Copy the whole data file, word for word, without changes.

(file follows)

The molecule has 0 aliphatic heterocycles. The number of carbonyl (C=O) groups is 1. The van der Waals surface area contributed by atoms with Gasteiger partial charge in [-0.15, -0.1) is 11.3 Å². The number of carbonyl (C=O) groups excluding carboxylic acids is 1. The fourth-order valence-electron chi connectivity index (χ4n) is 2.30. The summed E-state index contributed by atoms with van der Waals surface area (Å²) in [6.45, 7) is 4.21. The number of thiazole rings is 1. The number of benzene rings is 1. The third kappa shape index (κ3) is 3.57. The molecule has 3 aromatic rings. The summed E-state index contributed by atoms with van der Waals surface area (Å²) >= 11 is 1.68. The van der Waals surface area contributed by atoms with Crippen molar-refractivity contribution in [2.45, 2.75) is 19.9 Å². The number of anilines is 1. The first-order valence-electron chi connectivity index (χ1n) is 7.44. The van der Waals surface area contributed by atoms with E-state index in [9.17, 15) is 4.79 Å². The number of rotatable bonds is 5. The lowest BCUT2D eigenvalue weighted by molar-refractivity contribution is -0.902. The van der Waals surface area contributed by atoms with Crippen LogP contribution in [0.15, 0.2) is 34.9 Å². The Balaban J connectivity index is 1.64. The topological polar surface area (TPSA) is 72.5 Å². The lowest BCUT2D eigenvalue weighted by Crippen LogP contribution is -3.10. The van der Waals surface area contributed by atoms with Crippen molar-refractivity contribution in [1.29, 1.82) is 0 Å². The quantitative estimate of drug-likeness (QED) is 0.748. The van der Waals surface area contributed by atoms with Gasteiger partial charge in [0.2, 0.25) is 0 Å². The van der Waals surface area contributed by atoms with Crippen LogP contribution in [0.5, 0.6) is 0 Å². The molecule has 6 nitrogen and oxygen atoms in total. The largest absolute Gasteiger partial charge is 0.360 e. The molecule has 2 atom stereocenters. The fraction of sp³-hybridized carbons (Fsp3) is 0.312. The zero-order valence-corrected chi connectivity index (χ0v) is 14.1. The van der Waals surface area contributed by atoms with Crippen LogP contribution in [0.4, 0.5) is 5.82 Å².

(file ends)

The molecule has 0 aliphatic heterocycles. The number of carbonyl (C=O) groups is 1. The van der Waals surface area contributed by atoms with Gasteiger partial charge in [-0.15, -0.1) is 11.3 Å². The number of carbonyl (C=O) groups excluding carboxylic acids is 1. The fourth-order valence-electron chi connectivity index (χ4n) is 2.30. The summed E-state index contributed by atoms with van der Waals surface area (Å²) in [6.45, 7) is 4.21. The number of thiazole rings is 1. The number of benzene rings is 1. The third kappa shape index (κ3) is 3.57. The molecule has 3 aromatic rings. The summed E-state index contributed by atoms with van der Waals surface area (Å²) >= 11 is 1.68. The van der Waals surface area contributed by atoms with Crippen molar-refractivity contribution in [2.45, 2.75) is 19.9 Å². The number of anilines is 1. The first-order valence-electron chi connectivity index (χ1n) is 7.44. The van der Waals surface area contributed by atoms with E-state index in [9.17, 15) is 4.79 Å². The number of rotatable bonds is 5. The lowest BCUT2D eigenvalue weighted by molar-refractivity contribution is -0.902. The van der Waals surface area contributed by atoms with Crippen LogP contribution in [0.15, 0.2) is 34.9 Å². The Balaban J connectivity index is 1.64. The topological polar surface area (TPSA) is 72.5 Å². The lowest BCUT2D eigenvalue weighted by Crippen LogP contribution is -3.10. The van der Waals surface area contributed by atoms with Crippen molar-refractivity contribution in [1.29, 1.82) is 0 Å². The quantitative estimate of drug-likeness (QED) is 0.748. The van der Waals surface area contributed by atoms with Gasteiger partial charge in [0.2, 0.25) is 0 Å². The van der Waals surface area contributed by atoms with Crippen LogP contribution in [0.5, 0.6) is 0 Å². The molecule has 6 nitrogen and oxygen atoms in total. The largest absolute Gasteiger partial charge is 0.360 e. The molecule has 2 atom stereocenters. The fraction of sp³-hybridized carbons (Fsp3) is 0.312. The zero-order valence-corrected chi connectivity index (χ0v) is 14.1. The van der Waals surface area contributed by atoms with Crippen LogP contribution in [0.4, 0.5) is 5.82 Å².